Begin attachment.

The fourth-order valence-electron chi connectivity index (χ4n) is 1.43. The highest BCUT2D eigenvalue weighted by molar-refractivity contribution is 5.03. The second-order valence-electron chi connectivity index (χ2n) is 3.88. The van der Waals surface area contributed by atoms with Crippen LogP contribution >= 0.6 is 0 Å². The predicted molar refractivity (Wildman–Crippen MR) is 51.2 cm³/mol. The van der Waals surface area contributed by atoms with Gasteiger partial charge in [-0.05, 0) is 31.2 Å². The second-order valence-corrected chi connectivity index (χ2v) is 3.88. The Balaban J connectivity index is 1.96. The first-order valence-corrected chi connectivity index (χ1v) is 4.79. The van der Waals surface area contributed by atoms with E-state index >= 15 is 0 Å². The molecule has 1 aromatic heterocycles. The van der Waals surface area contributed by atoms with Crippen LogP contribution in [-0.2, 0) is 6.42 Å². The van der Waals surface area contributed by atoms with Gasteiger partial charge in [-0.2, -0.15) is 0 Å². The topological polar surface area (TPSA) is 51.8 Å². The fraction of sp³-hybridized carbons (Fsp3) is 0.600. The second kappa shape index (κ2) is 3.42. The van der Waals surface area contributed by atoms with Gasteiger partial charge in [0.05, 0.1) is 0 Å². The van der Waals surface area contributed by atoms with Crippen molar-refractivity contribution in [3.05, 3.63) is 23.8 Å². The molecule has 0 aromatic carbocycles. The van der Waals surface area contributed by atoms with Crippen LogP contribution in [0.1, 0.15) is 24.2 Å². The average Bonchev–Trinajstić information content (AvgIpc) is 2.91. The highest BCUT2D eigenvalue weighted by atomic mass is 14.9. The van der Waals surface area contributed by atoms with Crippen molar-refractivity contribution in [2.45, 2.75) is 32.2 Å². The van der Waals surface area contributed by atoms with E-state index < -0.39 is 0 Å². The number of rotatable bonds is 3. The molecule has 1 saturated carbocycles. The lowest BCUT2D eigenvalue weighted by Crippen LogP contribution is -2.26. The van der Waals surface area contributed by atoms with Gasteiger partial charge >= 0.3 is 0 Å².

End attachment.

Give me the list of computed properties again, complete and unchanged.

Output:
The fourth-order valence-electron chi connectivity index (χ4n) is 1.43. The highest BCUT2D eigenvalue weighted by molar-refractivity contribution is 5.03. The second-order valence-electron chi connectivity index (χ2n) is 3.88. The van der Waals surface area contributed by atoms with Crippen LogP contribution >= 0.6 is 0 Å². The predicted molar refractivity (Wildman–Crippen MR) is 51.2 cm³/mol. The van der Waals surface area contributed by atoms with Gasteiger partial charge in [-0.05, 0) is 31.2 Å². The second-order valence-corrected chi connectivity index (χ2v) is 3.88. The Balaban J connectivity index is 1.96. The first-order valence-corrected chi connectivity index (χ1v) is 4.79. The van der Waals surface area contributed by atoms with E-state index >= 15 is 0 Å². The molecule has 1 aromatic heterocycles. The van der Waals surface area contributed by atoms with Crippen LogP contribution in [-0.2, 0) is 6.42 Å². The van der Waals surface area contributed by atoms with Gasteiger partial charge in [-0.2, -0.15) is 0 Å². The topological polar surface area (TPSA) is 51.8 Å². The fraction of sp³-hybridized carbons (Fsp3) is 0.600. The second kappa shape index (κ2) is 3.42. The van der Waals surface area contributed by atoms with Gasteiger partial charge in [0.05, 0.1) is 0 Å². The van der Waals surface area contributed by atoms with Crippen molar-refractivity contribution in [3.05, 3.63) is 23.8 Å². The molecule has 0 aromatic carbocycles. The van der Waals surface area contributed by atoms with Crippen LogP contribution in [0.1, 0.15) is 24.2 Å². The average Bonchev–Trinajstić information content (AvgIpc) is 2.91. The highest BCUT2D eigenvalue weighted by atomic mass is 14.9. The van der Waals surface area contributed by atoms with Crippen molar-refractivity contribution in [2.45, 2.75) is 32.2 Å². The van der Waals surface area contributed by atoms with E-state index < -0.39 is 0 Å². The number of rotatable bonds is 3. The molecule has 1 saturated carbocycles. The lowest BCUT2D eigenvalue weighted by Crippen LogP contribution is -2.26. The van der Waals surface area contributed by atoms with Gasteiger partial charge >= 0.3 is 0 Å².